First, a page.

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I have log files stored as text in HDFS. When I load the log files into a Hive table, all the files are copied.

Can I avoid having all my text data stored twice?

EDIT: I load it via the following command

LOAD DATA INPATH '/user/logs/mylogfile' INTO TABLE `sandbox.test` PARTITION (day='20130221')

Then, I can find the exact same file in:

/user/hive/warehouse/sandbox.db/test/day=20130220

I assumed it was copied.

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How do you say, it's copied? How do you load them into hive tables? –  Abimaran Kugathasan Mar 7 '13 at 12:26
    
I load it via LOAD DATA INPATH 'xxx' INTO TABLE yyy (see post edit) then I find the file in /user/hive/warehouse. I am wondering if it can leave it there (I guess I would have to enforce partition structure in my directories but that is fine) –  Mad Echet Mar 7 '13 at 13:11
    
How it was stored in HDFS? –  Abimaran Kugathasan Mar 7 '13 at 13:12
    
It is a CSV text file. It was put via a Java application. –  Mad Echet Mar 7 '13 at 13:15
    
So, How can you tell, it's a HDFS Directory where you file stored? Can you check where hive.metastore.warehouse.dir property poins in your hive configuration? –  Abimaran Kugathasan Mar 7 '13 at 13:19

4 Answers 4

up vote 9 down vote accepted

use an external table:

CREATE EXTERNAL TABLE sandbox.test(id BIGINT, name STRING) ROW FORMAT
              DELIMITED FIELDS TERMINATED BY ','
              LINES TERMINATED BY '\n' 
              STORED AS TEXTFILE
              LOCATION '/user/logs/';

if you want to use partitioning with an external table, you will be responsible for managing the partition directories. the location specified must be an hdfs directory..

If you drop an external table hive WILL NOT delete the source data. If you want to manage your raw files, use external tables. If you want hive to do it, the let hive store inside of its warehouse path.

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Exactly what I was looking for! thanks –  Mad Echet Mar 8 '13 at 9:25

I can say, instead of copying data by your java application directly to HDFS, have those file in local file system, and import them into HDFS via hive using following command.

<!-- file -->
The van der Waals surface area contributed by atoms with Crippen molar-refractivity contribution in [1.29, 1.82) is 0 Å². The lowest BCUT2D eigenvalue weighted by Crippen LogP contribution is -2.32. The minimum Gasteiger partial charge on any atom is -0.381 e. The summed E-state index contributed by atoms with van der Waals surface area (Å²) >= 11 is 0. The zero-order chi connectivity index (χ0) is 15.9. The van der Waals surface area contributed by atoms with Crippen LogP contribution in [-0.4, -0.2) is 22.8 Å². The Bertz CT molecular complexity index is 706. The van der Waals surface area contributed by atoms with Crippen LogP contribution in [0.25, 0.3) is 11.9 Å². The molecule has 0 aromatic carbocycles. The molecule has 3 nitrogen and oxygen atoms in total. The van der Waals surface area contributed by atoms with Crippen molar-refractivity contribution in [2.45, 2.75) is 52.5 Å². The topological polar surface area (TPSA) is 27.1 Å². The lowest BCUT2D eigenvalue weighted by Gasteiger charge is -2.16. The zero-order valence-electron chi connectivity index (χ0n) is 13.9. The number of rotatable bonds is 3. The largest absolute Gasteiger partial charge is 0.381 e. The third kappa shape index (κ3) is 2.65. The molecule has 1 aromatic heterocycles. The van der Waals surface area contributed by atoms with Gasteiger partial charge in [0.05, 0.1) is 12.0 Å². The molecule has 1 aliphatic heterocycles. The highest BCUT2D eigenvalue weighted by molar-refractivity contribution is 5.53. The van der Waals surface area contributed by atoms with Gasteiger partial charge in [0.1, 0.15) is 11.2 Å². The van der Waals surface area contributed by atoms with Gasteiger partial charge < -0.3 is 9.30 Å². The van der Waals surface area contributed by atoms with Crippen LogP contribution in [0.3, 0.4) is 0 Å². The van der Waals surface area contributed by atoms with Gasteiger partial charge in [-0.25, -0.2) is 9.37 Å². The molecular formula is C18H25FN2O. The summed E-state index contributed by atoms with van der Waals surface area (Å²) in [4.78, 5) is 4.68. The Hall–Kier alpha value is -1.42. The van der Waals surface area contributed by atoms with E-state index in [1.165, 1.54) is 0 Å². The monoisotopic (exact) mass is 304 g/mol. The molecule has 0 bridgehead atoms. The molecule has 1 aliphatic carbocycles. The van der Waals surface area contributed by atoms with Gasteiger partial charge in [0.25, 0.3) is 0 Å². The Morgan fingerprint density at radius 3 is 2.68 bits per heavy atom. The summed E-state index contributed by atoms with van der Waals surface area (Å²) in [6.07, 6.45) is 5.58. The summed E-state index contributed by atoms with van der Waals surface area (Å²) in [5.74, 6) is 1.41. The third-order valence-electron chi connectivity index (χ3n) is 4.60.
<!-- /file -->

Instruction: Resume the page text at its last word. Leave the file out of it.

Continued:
LOAD DATA LOCAL INPATH '/your/local/filesystem/file.csv' INTO TABLE `sandbox.test` PARTITION (day='20130221')

Notice the LOCAL

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Thanks, that would work indeed. Another (less efficient) option was to delete the original file. Then I guess the answer is: no, you cannot tell hive to leave the data where it is and just assume it is a table. Since the files are really big, the Java application writes directly into HDFS with the Hadoop library. Can I do the same thing with a Java to Hive connector? Alternatively, if I write via the HDFS API into the proper hive directory, will Hive assume it is a data file? –  Mad Echet Mar 7 '13 at 13:44
1  
About the last part. Yes if you put file directly in HIVE warehouse, the date will be available in HIVE, please remember to fit the folder structure from definition of table (stackoverflow.com/questions/15077046/…) –  Wawrzyniec Mar 7 '13 at 14:33

You can use alter table partition statement to avoid data duplication.

create External table if not exists TestTable (testcol string) PARTITIONED BY (year INT,month INT,day INT) row format delimited fields terminated by ',';

ALTER table TestTable partition (year='2014',month='2',day='17') location 'hdfs://localhost:8020/data/2014/2/17/';
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Hive (atleast when running in true cluster mode) can not refer to external files in local file system. Hive can automatically import the files during table creation or load operation. The reason behind this can be that Hive runs MapReduce jobs internally to extract the data. MapReduce reads from the HDFS as well as writes back to HDFS and even runs in distributed mode. So if the file is stored in local file system, it can not be used by the distributed infrastructure.

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